The Zimbabwean government’s continuing stranglehold on community radio and its refusal to issue licenses to all but commercial operators with links to state-owned companies or those with government ties is a ploy to stifle freedom of expression, said Amnesty International in a new report published today.
Beyond Tokenism: The Need to License Community Radio Stations in Zimbabwe also details the crackdown on those who have been campaigning for the licensing of community radio stations, in line with the country’s constitution. The police have arrested them, and state security agents have subjected them to surveillance, harassment and intimidation.
“Despite promises and laws enacted more than 14 years ago to free up the airwaves for much needed community radio services, the government of Zimbabwe has failed to deliver on its promises and commitments,” said Deprose Muchena, Amnesty International’s director for Southern Africa.
“Not only have the government supporters been the only ones to receive licenses, but those attempting to set up independent services have been arrested and targeted simply for trying to educate, inform and offer a platform for debate. This is a violation of freedom of expression.”
Over the last 14 years the Zimbabwean government has embarked on an insidious two-pronged attack to block independent community radio. Firstly with the refusal to issue licenses, and secondly by targeting, harassing and intimidating those wishing to provide services.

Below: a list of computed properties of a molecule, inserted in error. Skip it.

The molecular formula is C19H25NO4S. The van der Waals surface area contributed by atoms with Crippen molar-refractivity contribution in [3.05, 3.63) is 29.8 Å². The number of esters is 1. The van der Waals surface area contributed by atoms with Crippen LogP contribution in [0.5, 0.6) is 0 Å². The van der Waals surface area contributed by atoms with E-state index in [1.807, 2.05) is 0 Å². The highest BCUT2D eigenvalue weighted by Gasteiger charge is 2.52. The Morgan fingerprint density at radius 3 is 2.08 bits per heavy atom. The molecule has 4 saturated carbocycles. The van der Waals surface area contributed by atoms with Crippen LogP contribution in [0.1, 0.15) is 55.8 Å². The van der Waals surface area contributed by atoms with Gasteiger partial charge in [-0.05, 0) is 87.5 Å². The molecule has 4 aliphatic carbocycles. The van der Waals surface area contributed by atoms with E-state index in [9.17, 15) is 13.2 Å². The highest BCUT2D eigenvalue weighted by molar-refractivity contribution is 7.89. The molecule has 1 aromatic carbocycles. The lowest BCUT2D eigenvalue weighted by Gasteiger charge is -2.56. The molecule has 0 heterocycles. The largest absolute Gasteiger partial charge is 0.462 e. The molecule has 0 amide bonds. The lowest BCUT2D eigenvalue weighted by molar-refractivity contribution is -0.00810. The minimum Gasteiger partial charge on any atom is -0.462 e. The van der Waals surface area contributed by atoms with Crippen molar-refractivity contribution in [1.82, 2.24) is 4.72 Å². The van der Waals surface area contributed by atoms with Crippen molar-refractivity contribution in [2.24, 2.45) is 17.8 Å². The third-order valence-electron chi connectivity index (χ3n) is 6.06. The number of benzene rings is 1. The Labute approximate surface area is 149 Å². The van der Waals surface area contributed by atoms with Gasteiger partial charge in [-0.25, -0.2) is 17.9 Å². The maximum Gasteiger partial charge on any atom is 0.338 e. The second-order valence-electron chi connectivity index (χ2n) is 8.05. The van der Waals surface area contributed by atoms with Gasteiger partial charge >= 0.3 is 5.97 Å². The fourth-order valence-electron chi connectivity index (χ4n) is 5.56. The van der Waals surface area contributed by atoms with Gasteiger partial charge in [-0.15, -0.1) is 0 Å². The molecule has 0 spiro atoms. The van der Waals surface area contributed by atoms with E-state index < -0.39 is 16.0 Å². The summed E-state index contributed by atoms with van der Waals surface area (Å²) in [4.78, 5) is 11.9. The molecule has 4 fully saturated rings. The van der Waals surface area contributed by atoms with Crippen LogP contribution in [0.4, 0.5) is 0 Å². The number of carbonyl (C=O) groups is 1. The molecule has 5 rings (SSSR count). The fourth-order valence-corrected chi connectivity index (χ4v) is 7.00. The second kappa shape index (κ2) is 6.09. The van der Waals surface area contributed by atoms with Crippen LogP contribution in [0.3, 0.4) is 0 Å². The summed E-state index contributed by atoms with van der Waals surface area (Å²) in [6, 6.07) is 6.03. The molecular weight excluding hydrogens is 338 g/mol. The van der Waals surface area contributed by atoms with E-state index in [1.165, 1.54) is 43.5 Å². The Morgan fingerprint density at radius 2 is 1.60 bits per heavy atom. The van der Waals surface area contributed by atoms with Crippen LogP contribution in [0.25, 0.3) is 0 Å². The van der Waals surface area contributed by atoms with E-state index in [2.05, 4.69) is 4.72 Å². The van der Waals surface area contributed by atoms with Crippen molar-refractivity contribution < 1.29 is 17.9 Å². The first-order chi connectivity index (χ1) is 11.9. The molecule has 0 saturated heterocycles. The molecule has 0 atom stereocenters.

Biased issuing of radio licenses
In what was seen as a positive step, the Broadcasting Services Act in 2001 ended the monopoly of the state broadcaster, Zimbabwe Broadcasting Holdings (ZBH). It paved the way for a three-tier broadcasting system setting up the criteria and licensing process. Under the Act, the Broadcasting Authority of Zimbabwe (BAZ) can grant broadcasting licenses.
However, its independence and impartiality have been put into doubt given an emerging pattern where all the commercial broadcasting licenses granted to date have been to companies that are owned by or have close links to the ruling party.
To date, commercial broadcasting licenses have been issued to 10 radio stations, two at the national level and eight local ones.
However, these licenses have been issued to five companies that are owned or controlled by Zimbabwe Newspapers Private Limited, where the government is the majority shareholder, and the state-owned Kingstons Limited as well as other companies linked to the ruling party.
At least 28 independent community radio initiatives are waiting to be licensed. None has been granted a license in the last 14 years. Likewise, community activists across the country have told Amnesty International that the license fees are prohibitive for resource-poor communities.
“There is clearly a demand for community broadcasting services in Zimbabwe. Community radio can provide the life-blood of informed debate for rural and urban communities on matters of public interest and issues that directly affect them on a daily basis, be they social, economic or cultural,” said Muchena.
“The failure to grant licenses to community radio stations violates the right to freedom of expression. The Zimbabwean government must open up bids for the licensing of community radio stations with ownership that is free from political interference and affordable for some of the most marginalized areas of the country.”